Neighboring

Cultivating Kindness with Plants

plants

This is a wonderful, insightful post from our friends at Kindness.org. who graciously let us repost their original content.  Enjoy.

The blue-green wooden benches were borrowed from a restaurant downtown, an unexpected act of generosity and trust. It took a suspension of disbelief to transport them in a city where for many an object’s utility is measured by the width of the subway turnstile — or whether a driver will say yes to putting the seats down. (He said yes.)

By 11 am, the benches were covered with Geraniums, Osteospermums, New Guinea Impatiens, and Basil. Our plant giveaway was about to begin.

The simple idea to “Give a Plant” to brighten someone’s day originated with Colin from Blackpool in the UK. When you listen to Colin speak about how he found purpose and a sense of belonging in his initiative, you can’t help but be struck by the difference just one action can make in someone’s life.

Why is gifting a plant such a powerful way to share kindness?

There’s something in the fact that plants are living, breathing things — and just like humans, require a bit of care to thrive. They sit quietly on the windowsill or luxuriate in our gardens, growing and changing as our memories and experiences grow and change with them. They do not judge; they listen.

On this first day of reprieve after a heatwave, the park was lively but not crowded, showing a weekday mix of tourists, musicians, artists, locals, office workers, and four-legged friends. A couple of Pomeranians did a marvelous job of expressing what humidity looks like on many of us. In a joyful poof of fur, they sauntered on.

But while kindness may come in all shapes and sizes, at its core, it isn’t fluffy. In NYC especially, many of us put up a shield of toughness to protect against the potential dangers of city life. Fluffiness alone can’t get past our carefully composed veneer.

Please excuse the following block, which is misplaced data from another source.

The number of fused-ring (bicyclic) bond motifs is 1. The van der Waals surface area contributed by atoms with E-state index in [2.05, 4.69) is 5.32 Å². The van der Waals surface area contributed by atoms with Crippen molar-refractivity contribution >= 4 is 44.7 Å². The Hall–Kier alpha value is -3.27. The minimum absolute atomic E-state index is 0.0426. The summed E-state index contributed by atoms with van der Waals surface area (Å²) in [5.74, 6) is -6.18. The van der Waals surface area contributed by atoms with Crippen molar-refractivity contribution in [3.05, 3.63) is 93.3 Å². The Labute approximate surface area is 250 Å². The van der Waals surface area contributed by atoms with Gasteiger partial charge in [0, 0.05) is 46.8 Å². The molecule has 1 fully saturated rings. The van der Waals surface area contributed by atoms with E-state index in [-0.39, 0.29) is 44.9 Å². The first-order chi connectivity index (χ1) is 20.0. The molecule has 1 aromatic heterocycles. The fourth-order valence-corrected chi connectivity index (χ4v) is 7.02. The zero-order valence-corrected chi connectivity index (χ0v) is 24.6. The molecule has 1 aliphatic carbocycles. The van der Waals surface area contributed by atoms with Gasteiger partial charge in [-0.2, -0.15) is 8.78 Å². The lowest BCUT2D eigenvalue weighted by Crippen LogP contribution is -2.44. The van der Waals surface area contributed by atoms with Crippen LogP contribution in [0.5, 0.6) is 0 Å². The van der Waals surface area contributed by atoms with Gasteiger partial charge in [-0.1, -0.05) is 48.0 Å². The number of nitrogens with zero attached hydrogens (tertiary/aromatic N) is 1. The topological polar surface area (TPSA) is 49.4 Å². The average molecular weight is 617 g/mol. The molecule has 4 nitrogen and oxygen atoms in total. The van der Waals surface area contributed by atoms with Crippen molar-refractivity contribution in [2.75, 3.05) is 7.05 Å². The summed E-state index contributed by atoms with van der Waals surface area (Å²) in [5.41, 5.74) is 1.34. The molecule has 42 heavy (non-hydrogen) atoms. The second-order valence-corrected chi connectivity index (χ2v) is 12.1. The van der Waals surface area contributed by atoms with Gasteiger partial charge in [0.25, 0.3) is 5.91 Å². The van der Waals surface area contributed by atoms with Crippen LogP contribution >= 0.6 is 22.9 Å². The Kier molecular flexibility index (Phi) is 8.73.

When people approached our benches, it was seemingly with trepidation. When they found out the plants were free, the surprise of the unexpected gesture was apparent. Skepticism gave way to interesting conversations, and several people proclaimed their day was made.

One man chose a plant, and then after careful thought, came back to exchange it for the one he really wanted. It was a lovely moment of personal expression, however small.

So WHY is kindness in the open so unexpected and surprising?

Many of us declare being kind an important quality, but when we talk about acts of kindness, we want to do them furtively; anonymously.

Of course, it’s fun to pay it forward by paying for someone’s coffee or meal, and then walking away before they know who did it. We’re busy, we’re shy, and these types of kind acts do have an impact.

But what would happen if we took the opportunity to use an act of kindness to make a connection?

What if we stood up proudly for kindness, and took the masks off the kind faces all around us?

Today at the park, we did our best to do just that. It was uncomfortable when people waved us away. But it was beautiful when people accepted plants and shared their stories.


A woman who recently arrived in the US brought home a flower to keep her company in her new home.

A man who had his hair cut a few blocks away—for free, for years—found the time to choose a plant to thank his hairdresser, and to return for another one in her favorite color.

A woman in a wheelchair was moved to tears.

A man on a bike knew the perfect flower to take to a beautiful woman he knew.

A family from Texas who couldn’t take any home let their children pick out two plants to give to strangers.


By 2:00, all the plants were gone and the benches were returned to their rightful owner.

Tonight, as lights go out across the city, the plants will be settling into their new homes — in a community garden, in the backyard, on bookshelves and coffee tables.

Wherever the plants take root, we hope that kindness takes root, too.

-The NwP Team

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